The Canadian government issued a health alert on April 11, 2012. It said that some patients with metal-on-metal hips were suffering from pain, implant loosening, and significant soft tissue damage. The alert stated that patients with any of the following attributes have an increased risk of harm:

  • Female
  • Misaligned components
  • Very active
  • Very overweight
  • Bilateral implants (both hips are implants)

The Canadian government told doctors to test patients for these symptoms, and to follow up with patients if they exhibit the following:

  • Groin, hip, or leg pain
  • Swelling at or near the hip joint
  • A limp or change in walking ability or range of motion

Further, the Canadian government said that if patients have any of the above symptoms, then revision surgery (removal of the implant) should be “seriously considered.”

Hip Implant Failure in Australia

The Australian government has been an international leader as a watchdog for metal-on-metal hip implant patients. It recalled the DePuy ASR metal-on-metal hip implant, and issued three warnings about metal-on-metal hip implants in general.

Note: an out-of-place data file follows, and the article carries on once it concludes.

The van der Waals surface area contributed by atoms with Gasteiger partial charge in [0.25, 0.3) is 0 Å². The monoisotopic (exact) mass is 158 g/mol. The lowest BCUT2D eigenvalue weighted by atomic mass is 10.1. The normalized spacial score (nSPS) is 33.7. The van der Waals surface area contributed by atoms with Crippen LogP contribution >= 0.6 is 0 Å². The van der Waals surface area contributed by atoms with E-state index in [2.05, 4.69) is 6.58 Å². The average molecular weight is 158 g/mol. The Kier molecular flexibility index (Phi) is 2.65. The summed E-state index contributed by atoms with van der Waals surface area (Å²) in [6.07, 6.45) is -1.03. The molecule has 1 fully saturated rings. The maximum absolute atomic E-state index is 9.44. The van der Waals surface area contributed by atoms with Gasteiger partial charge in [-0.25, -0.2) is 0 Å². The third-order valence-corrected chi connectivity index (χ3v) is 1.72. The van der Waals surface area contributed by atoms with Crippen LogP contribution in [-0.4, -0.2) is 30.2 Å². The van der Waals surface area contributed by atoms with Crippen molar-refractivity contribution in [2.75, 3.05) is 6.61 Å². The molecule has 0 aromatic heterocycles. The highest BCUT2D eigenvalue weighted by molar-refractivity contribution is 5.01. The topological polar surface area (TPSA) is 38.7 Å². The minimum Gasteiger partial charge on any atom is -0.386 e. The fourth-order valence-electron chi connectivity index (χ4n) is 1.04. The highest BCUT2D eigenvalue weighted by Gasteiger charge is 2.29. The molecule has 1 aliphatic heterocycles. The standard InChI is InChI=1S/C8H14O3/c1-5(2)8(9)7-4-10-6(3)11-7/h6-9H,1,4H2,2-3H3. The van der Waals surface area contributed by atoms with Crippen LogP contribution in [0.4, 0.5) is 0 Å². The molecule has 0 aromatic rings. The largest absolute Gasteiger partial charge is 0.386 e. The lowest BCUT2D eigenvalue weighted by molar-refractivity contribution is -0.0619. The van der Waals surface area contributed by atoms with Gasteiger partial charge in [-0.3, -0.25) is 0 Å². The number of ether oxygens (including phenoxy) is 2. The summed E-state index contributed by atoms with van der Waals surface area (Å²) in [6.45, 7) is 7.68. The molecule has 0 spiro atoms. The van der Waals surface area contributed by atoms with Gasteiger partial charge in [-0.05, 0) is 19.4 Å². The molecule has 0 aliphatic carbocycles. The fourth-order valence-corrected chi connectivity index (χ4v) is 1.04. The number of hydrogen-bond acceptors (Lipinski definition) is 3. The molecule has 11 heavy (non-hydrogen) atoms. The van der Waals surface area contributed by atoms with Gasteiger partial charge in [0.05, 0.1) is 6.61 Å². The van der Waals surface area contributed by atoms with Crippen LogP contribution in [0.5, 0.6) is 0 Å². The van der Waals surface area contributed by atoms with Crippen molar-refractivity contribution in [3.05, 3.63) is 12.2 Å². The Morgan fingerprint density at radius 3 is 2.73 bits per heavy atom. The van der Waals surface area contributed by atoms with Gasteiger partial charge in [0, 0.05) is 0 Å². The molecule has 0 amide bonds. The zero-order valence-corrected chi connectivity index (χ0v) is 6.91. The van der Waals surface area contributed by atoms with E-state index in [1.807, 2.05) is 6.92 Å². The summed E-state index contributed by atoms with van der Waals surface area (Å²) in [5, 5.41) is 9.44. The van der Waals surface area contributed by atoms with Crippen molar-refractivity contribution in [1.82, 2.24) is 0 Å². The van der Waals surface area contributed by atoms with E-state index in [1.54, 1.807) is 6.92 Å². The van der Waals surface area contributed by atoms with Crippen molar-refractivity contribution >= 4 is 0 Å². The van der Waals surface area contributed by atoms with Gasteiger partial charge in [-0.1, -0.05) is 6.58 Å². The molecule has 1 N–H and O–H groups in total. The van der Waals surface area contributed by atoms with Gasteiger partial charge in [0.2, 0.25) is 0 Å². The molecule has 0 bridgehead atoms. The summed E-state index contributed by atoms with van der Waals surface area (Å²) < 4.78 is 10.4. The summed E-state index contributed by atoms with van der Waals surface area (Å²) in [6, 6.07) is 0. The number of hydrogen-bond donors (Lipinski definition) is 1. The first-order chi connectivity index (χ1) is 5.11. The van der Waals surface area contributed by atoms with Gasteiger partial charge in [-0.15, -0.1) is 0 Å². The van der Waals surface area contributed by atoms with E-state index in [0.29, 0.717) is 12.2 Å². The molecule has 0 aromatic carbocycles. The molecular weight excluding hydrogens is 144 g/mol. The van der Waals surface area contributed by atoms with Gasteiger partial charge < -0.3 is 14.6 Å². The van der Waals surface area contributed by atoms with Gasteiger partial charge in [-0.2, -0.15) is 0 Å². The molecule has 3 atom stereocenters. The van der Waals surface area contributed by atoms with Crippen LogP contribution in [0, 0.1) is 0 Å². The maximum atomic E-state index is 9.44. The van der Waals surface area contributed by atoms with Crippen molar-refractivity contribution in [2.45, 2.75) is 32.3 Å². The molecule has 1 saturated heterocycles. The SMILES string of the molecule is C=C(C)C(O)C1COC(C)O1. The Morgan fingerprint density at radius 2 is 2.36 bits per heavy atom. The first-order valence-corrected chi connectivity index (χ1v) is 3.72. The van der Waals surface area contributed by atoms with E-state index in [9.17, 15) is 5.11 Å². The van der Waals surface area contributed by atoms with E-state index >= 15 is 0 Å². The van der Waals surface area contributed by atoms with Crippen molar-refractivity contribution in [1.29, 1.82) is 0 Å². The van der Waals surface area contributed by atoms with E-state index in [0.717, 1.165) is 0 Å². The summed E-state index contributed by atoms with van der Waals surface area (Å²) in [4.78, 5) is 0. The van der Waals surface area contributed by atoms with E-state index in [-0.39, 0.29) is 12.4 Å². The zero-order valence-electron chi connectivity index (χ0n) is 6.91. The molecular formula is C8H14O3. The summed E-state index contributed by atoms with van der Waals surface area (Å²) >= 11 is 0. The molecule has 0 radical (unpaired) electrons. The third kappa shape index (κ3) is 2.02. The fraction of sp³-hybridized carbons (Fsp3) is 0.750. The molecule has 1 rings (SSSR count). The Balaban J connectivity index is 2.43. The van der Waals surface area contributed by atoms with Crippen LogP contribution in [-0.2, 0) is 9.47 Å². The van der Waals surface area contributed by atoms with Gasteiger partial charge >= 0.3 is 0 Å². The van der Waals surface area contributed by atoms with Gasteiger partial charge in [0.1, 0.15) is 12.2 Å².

Australia was the first country to recall the DePuy ASR. It recalled the ASR in December 2009, because it said that patients with ASRs needed revision surgery (removal of ASR and replacement with a new implant) at a much higher than anticipated rate.

Its warnings had less bite than its recall, but they were also broader, and applied to more implants.

1.      If Blood Metal Levels Rise, Then Get Implant Removed

  • The Australian government issued the first warning on September 20, 2012.
  • If patients have increasing metal ion levels, then they should undergo revision surgery.
  • Patients without symptoms should undergo monitoring at a minimum of once per year.

2.      If 36 mm or Larger, Then Get Implant Removed

  • The Australian government issued the second warning on April 14, 2014.
  • If the patient has increased blood metal levels, or the patient got a total hip arthroplasty and the patient’s femoral head is 36 mm or larger, then they should undergo revision surgery.